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Rhineharts/Reinharts, Chester Co., PA to Champaign Co., IL
Posted by: Charlene Reinhart (ID *****9421) Date: May 12, 2003 at 13:34:33
  of 1074

I went to the Champaign Library and found several articles on Matthias Rhinehart and his son, Martin Rhinehart who arrived in Champaign County in 1830.

MATTHIAS AND MARTIN RHINEHART

       The Rhinehart family was prominently identified with the early period of the county's development. Matthias, the ancestor in these parts, brought his family from Chester County, Pennsylvania, in 1828 or 1829, and made a settlement in the west half of the southwest quarter of Section 26, Somer Township. In association with his son-in-law, Walter Rhodes, he entered that tract in February, 1930. The first postoffice in what is now Champaign County, called Van Buren, was established thereon. Mr. Rhodes lived upon that tract until about 1857, when he sold to A.M. Fauley. There the son, Martin Rhinehart, reached manhood. When he was twenty years of age, he enlisted in the Black Hawk War for service in Captain Brown's company of Mounted Rangers. He furnished his own horse, gun and clothing, and received for his services $1 per day. For many years he shared with Thomas L. Butler, who had settled near Homer at about the same time as the Rhinehart family farther to the northwest, the honor of being the only survivor who participated in that campaign from what is now Champaign County. Martin Reinhart became a prominent and a wealthy citizen. When he came as a youth to the central part of the county there were but thirty-five families living within its borders.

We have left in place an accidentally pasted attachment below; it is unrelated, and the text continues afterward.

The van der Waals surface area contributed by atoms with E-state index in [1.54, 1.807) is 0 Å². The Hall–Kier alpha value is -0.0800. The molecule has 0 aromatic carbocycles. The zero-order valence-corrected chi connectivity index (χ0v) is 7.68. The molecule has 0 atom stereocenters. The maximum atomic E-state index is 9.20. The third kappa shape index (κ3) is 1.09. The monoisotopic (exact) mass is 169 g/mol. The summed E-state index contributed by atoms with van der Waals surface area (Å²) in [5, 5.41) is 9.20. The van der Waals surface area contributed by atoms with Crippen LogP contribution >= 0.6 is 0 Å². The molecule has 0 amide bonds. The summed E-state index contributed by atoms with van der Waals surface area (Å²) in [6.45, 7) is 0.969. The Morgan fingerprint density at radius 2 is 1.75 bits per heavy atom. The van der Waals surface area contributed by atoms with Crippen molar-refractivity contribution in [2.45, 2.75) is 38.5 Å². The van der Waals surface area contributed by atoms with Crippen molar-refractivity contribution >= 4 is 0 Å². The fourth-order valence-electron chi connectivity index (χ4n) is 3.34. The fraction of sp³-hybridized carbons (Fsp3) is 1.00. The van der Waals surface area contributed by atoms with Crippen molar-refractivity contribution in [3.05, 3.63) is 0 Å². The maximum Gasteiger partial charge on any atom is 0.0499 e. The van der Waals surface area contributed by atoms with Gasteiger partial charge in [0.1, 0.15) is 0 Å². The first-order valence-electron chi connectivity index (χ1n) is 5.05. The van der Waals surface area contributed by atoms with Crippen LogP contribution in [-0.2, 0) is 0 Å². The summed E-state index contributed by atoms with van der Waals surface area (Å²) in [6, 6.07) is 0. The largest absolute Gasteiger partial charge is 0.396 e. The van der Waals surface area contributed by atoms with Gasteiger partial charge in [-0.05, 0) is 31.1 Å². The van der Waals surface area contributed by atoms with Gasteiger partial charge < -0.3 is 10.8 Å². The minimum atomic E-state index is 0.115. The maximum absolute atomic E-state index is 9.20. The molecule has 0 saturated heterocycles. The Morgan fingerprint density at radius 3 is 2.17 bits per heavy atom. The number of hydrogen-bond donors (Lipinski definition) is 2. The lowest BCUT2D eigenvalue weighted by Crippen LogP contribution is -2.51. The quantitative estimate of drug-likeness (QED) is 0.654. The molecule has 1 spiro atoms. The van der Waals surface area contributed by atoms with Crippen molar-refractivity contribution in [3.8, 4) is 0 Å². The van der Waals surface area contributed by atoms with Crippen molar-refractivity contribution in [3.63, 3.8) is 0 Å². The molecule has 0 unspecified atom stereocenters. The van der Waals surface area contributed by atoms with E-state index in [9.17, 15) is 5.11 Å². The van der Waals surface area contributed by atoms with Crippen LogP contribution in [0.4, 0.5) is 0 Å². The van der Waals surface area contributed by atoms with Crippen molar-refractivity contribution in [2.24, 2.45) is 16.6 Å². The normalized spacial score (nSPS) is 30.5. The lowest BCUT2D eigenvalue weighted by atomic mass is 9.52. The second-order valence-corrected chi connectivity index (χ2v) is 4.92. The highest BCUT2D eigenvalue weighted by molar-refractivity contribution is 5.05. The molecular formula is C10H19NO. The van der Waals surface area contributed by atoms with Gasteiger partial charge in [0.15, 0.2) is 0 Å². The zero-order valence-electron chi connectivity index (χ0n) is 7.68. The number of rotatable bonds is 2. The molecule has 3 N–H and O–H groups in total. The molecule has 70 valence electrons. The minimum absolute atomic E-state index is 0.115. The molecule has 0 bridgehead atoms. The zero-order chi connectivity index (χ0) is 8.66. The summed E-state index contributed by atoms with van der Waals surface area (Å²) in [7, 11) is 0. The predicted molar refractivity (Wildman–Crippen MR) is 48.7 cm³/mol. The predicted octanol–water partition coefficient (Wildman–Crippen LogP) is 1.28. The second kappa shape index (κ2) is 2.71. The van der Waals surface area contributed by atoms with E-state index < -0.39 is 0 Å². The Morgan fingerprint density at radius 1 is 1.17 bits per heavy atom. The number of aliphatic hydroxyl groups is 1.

INCIDENTS RELATED BY RHINEHART

       "The year 1831," he once related, "was almost without a summer; the cold weather continued until late in the spring and a hard frost set in on September 20th, it being so severe that it froze the corn, cob and all. In consequence of the loss of the crop, times got close and money was extremely scarce. The following year settlers were compelled to send to Kentucky for their seed corn. In December, 1836, a deep snow lay upon the ground. It began to rain and continued all day, when suddenly it turned intensely cold, making ice over the ground and freezing very hard. The sudden change caught many persons unprepared and they were frozen to death. Two men named Hildreth and Frame were crossing Four Mile Prairie on that day; they became bewildered, lost their way and were out when the change came. They killed their horses and Frame crawled inside the body of his horse for protection against the cold. But it proved his tomb, as he was found there frozen to death. Hildreth wandered around all night, and when found in the morning was so badly frozen that he lost his toes and fingers."